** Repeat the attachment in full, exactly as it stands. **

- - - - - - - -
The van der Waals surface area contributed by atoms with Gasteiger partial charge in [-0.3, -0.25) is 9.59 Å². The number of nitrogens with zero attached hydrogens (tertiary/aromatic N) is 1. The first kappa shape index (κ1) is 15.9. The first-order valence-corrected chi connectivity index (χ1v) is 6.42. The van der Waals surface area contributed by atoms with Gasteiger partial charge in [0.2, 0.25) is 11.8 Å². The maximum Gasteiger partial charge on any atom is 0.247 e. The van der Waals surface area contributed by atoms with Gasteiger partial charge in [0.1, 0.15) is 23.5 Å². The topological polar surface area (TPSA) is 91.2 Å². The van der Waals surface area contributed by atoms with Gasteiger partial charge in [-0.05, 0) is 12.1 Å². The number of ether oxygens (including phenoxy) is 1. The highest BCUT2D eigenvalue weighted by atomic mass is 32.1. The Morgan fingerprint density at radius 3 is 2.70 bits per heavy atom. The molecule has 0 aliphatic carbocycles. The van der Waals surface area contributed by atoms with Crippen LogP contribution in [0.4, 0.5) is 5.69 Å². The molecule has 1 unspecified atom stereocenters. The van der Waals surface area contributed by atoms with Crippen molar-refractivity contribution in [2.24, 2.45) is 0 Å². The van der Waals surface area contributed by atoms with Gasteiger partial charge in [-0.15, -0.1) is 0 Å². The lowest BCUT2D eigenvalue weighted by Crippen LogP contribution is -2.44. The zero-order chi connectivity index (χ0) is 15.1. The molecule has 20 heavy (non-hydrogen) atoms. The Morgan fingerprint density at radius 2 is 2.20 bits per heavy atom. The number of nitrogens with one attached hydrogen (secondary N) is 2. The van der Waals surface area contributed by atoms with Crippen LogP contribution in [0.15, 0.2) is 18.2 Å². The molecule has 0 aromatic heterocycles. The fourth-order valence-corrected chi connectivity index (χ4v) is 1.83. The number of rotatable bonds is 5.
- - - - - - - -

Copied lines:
The van der Waals surface area contributed by atoms with Gasteiger partial charge in [-0.3, -0.25) is 9.59 Å². The number of nitrogens with zero attached hydrogens (tertiary/aromatic N) is 1. The first kappa shape index (κ1) is 15.9. The first-order valence-corrected chi connectivity index (χ1v) is 6.42. The van der Waals surface area contributed by atoms with Gasteiger partial charge in [0.2, 0.25) is 11.8 Å². The maximum Gasteiger partial charge on any atom is 0.247 e. The van der Waals surface area contributed by atoms with Gasteiger partial charge in [0.1, 0.15) is 23.5 Å². The topological polar surface area (TPSA) is 91.2 Å². The van der Waals surface area contributed by atoms with Gasteiger partial charge in [-0.05, 0) is 12.1 Å². The number of ether oxygens (including phenoxy) is 1. The highest BCUT2D eigenvalue weighted by atomic mass is 32.1. The Morgan fingerprint density at radius 3 is 2.70 bits per heavy atom. The molecule has 0 aliphatic carbocycles. The van der Waals surface area contributed by atoms with Crippen LogP contribution in [0.4, 0.5) is 5.69 Å². The molecule has 1 unspecified atom stereocenters. The van der Waals surface area contributed by atoms with Crippen molar-refractivity contribution in [2.24, 2.45) is 0 Å². The van der Waals surface area contributed by atoms with Gasteiger partial charge in [-0.15, -0.1) is 0 Å². The lowest BCUT2D eigenvalue weighted by Crippen LogP contribution is -2.44. The zero-order chi connectivity index (χ0) is 15.1. The molecule has 20 heavy (non-hydrogen) atoms. The Morgan fingerprint density at radius 2 is 2.20 bits per heavy atom. The number of nitrogens with one attached hydrogen (secondary N) is 2. The van der Waals surface area contributed by atoms with Crippen LogP contribution in [0.15, 0.2) is 18.2 Å². The molecule has 0 aromatic heterocycles. The fourth-order valence-corrected chi connectivity index (χ4v) is 1.83. The number of rotatable bonds is 5.